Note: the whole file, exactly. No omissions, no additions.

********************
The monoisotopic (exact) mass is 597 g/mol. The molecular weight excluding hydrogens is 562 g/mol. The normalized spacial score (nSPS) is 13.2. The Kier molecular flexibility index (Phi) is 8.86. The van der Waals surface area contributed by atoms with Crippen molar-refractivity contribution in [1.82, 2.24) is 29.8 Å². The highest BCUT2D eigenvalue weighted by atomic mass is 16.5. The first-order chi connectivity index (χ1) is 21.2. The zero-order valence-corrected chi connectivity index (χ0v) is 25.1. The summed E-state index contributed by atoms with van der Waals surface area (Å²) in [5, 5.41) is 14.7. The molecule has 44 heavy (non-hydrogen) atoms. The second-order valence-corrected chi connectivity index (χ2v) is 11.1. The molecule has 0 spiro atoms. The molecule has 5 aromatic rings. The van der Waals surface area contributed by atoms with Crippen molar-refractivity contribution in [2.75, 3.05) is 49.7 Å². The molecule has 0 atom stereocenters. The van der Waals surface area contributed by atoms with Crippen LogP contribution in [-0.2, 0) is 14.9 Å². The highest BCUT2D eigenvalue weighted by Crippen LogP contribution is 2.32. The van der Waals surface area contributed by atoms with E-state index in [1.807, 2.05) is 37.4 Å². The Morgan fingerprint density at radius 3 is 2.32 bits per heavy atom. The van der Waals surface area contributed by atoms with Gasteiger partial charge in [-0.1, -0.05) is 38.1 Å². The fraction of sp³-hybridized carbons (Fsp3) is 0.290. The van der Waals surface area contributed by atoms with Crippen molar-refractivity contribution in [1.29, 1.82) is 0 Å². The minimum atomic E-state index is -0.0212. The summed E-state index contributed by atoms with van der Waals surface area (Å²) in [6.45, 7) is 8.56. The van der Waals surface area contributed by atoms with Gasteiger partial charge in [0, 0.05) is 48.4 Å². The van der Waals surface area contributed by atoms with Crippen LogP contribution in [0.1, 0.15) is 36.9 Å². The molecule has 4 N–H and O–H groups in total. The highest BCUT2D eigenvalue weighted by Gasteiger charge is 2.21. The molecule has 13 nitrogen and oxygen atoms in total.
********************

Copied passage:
The monoisotopic (exact) mass is 597 g/mol. The molecular weight excluding hydrogens is 562 g/mol. The normalized spacial score (nSPS) is 13.2. The Kier molecular flexibility index (Phi) is 8.86. The van der Waals surface area contributed by atoms with Crippen molar-refractivity contribution in [1.82, 2.24) is 29.8 Å². The highest BCUT2D eigenvalue weighted by atomic mass is 16.5. The first-order chi connectivity index (χ1) is 21.2. The zero-order valence-corrected chi connectivity index (χ0v) is 25.1. The summed E-state index contributed by atoms with van der Waals surface area (Å²) in [5, 5.41) is 14.7. The molecule has 44 heavy (non-hydrogen) atoms. The second-order valence-corrected chi connectivity index (χ2v) is 11.1. The molecule has 0 spiro atoms. The molecule has 5 aromatic rings. The van der Waals surface area contributed by atoms with Crippen molar-refractivity contribution in [2.75, 3.05) is 49.7 Å². The molecule has 0 atom stereocenters. The van der Waals surface area contributed by atoms with Crippen LogP contribution in [-0.2, 0) is 14.9 Å². The highest BCUT2D eigenvalue weighted by Crippen LogP contribution is 2.32. The van der Waals surface area contributed by atoms with E-state index in [1.807, 2.05) is 37.4 Å². The Morgan fingerprint density at radius 3 is 2.32 bits per heavy atom. The van der Waals surface area contributed by atoms with Gasteiger partial charge in [-0.1, -0.05) is 38.1 Å². The fraction of sp³-hybridized carbons (Fsp3) is 0.290. The van der Waals surface area contributed by atoms with Crippen molar-refractivity contribution in [1.29, 1.82) is 0 Å². The minimum atomic E-state index is -0.0212. The summed E-state index contributed by atoms with van der Waals surface area (Å²) in [6.45, 7) is 8.56. The van der Waals surface area contributed by atoms with Gasteiger partial charge in [0, 0.05) is 48.4 Å². The van der Waals surface area contributed by atoms with Crippen LogP contribution in [0.1, 0.15) is 36.9 Å². The molecule has 4 N–H and O–H groups in total. The highest BCUT2D eigenvalue weighted by Gasteiger charge is 2.21. The molecule has 13 nitrogen and oxygen atoms in total.